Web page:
X-ray - skeleton
Toggle: English / Spanish
A skeletal x-ray is an imaging test used to detect fractures, tumors, or conditions that cause wearing away (degeneration) of the bone.
How the test is performed
The test is performed in a hospital radiology department or in the health care provider’s office by an x-ray technologist. The test may be done while you lay on a table or stand in different positions in front of the x-ray machine, depending on the bone that is injured. You may be asked to change position so that different x-ray views can be taken.
The x-ray particles pass through the body. A computer or special film records the images that are created.
Structures that are dense (such as bone) will block most of the x-ray particles, and will appear white. Metal and contrast media (special dye used to highlight areas of the body) will also appear white. Structures containing air will be black and muscle, fat, and fluid will appear as shades of gray.
How to prepare for the test
Tell the health care provider if you are pregnant. You must remove all jewelry.
How the test will feel
The x-rays themselves are painless. However, changing positions and placing the injured area in the necessary position may be uncomfortable. If the entire skeleton is being imaged, the test usually takes 1 hour or more.
Why the test is performed
This test is used to detect or diagnose:
A skeletal x-ray is often used in children suspected of being abused.
What abnormal results mean
Abnormal findings include fractures, bone tumors, degenerative bone conditions, and osteomyelitis (inflammation of the bone caused by an infection).
What the risks are
There is low radiation exposure. X-rays machines are monitored and regulated to provide the minimum amount of radiation exposure needed to produce the image. Most experts feel that the risk is low compared with the benefits.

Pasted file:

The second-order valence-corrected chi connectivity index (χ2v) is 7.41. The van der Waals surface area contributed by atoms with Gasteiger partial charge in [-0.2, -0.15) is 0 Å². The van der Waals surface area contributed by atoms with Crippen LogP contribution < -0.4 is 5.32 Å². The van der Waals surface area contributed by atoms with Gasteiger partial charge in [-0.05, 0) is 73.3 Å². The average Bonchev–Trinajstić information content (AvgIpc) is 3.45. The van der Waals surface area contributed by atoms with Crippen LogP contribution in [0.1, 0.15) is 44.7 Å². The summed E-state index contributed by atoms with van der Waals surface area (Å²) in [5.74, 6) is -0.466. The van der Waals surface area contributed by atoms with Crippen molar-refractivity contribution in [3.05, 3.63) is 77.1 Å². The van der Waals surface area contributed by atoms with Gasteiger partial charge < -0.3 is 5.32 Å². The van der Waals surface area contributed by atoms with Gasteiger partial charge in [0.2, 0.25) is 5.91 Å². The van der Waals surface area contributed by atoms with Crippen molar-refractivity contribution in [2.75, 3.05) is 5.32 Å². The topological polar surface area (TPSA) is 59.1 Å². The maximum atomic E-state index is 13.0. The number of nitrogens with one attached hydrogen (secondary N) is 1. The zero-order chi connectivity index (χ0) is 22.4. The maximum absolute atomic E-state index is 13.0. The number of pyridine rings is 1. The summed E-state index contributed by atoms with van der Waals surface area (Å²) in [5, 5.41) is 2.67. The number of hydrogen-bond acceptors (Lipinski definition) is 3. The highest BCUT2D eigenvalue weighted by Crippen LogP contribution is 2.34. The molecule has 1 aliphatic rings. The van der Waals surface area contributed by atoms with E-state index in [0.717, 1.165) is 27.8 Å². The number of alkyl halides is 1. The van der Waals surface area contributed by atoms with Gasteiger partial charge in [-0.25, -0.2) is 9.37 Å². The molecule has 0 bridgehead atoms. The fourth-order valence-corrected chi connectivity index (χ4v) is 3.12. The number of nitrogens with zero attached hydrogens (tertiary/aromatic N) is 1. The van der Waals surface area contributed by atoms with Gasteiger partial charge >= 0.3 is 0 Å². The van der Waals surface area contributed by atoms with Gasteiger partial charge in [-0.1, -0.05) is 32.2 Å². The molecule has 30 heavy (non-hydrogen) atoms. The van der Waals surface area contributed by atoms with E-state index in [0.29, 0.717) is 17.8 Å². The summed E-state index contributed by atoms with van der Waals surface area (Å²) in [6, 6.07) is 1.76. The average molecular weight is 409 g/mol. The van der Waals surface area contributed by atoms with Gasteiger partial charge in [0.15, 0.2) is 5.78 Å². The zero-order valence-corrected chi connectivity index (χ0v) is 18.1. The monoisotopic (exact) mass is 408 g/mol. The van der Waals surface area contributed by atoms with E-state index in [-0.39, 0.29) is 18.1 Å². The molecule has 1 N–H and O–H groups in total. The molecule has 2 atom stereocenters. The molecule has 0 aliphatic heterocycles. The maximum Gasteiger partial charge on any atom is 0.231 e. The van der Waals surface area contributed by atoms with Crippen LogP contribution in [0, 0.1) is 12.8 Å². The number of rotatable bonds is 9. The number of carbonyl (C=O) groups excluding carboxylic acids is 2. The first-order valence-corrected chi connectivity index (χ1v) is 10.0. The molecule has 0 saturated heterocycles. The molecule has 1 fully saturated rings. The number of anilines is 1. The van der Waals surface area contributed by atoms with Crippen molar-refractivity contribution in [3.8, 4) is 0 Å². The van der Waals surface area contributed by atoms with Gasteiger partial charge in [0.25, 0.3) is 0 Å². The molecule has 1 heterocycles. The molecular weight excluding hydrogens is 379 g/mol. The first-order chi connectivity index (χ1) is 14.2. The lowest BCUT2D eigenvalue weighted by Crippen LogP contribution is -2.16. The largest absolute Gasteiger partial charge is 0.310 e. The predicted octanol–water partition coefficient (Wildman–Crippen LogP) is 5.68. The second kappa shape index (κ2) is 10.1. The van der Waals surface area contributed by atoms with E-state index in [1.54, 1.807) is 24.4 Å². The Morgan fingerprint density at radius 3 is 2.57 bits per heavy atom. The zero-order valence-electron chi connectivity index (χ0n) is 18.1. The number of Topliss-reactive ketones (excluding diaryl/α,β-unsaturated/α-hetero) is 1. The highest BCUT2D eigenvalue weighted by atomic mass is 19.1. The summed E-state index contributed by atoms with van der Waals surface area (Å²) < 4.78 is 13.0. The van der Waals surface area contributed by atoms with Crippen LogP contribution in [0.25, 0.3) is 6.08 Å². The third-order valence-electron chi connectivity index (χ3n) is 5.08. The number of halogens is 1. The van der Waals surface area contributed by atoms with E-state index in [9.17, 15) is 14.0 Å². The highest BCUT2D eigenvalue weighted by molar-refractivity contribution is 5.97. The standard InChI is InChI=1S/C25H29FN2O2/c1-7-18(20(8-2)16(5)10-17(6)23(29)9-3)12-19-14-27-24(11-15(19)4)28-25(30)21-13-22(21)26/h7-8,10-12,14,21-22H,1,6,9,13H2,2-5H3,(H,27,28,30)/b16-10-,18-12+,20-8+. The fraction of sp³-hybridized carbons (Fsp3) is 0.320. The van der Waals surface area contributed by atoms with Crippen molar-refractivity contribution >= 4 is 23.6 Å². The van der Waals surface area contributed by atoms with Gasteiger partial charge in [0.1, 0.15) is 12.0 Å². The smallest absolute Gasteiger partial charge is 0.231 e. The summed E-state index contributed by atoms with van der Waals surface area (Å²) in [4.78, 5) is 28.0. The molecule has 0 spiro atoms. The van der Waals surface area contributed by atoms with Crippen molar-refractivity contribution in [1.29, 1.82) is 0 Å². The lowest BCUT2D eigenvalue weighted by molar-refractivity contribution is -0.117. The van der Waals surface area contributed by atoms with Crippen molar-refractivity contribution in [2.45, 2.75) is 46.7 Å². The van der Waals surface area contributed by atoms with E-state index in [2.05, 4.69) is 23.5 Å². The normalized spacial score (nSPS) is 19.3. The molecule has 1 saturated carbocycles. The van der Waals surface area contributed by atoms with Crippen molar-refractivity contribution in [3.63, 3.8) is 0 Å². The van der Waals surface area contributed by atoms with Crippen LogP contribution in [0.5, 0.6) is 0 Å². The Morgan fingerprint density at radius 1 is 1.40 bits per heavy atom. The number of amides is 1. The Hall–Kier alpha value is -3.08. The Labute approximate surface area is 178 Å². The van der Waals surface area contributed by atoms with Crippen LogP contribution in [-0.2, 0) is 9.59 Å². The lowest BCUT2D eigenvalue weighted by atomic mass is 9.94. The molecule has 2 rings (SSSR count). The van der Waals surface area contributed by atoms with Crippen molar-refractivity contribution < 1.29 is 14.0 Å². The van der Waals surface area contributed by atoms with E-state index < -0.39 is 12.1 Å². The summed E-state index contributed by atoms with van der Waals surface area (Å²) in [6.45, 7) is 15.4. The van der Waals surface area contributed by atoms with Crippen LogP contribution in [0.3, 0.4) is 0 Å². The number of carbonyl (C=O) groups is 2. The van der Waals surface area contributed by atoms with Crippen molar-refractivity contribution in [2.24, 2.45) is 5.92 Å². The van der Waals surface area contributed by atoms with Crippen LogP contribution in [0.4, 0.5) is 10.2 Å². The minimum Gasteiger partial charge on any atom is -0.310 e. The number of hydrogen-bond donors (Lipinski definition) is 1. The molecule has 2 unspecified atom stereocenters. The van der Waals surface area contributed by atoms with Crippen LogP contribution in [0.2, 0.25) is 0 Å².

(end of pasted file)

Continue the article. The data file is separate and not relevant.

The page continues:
Pregnant women and children are more sensitive to the risks of the x-ray. A protective shield may be worn over areas not being scanned.
Clement J. Basic imaging techniques in the adult. In: DeLee JC, Drez D Jr, Miller MD, eds. DeLee and Drez’s Orthopaedic Sports Medicine. 3rd ed. Philadelphia, Pa: Saunders Elsevier; 2009:chap 13, section A.
Clement J. Imaging consideration in the skeletally immature patient. In: DeLee JC, Drez D Jr, Miller MD, eds. DeLee and Drez’s Orthopaedic Sports Medicine. 3rd ed. Philadelphia, Pa: Saunders Elsevier; 2009:chap 13, section B.
Renner JB. Conventional radiography in musculoskeletal imaging. Radiol Clin North Am. 2009 May;47(3):357-72.
- Last Reviewed on 05/01/2011
- Linda J. Vorvick, MD, Medical Director, MEDEX Northwest Division of Physician Assistant Studies, University of Washington, School of Medicine. Also reviewed by David Zieve, MD, MHA, Medical Director, A.D.A.M., Inc.
The information provided herein should not be used during any medical emergency or for the diagnosis or treatment of any medical condition. A licensed medical professional should be consulted for diagnosis and treatment of any and all medical conditions. Call 911 for all medical emergencies. Links to other sites are provided for information only -- they do not constitute endorsements of those other sites. © 1997- 2013 A.D.A.M., Inc. Any duplication or distribution of the information contained herein is strictly prohibited.
This page was last updated: September 17, 2013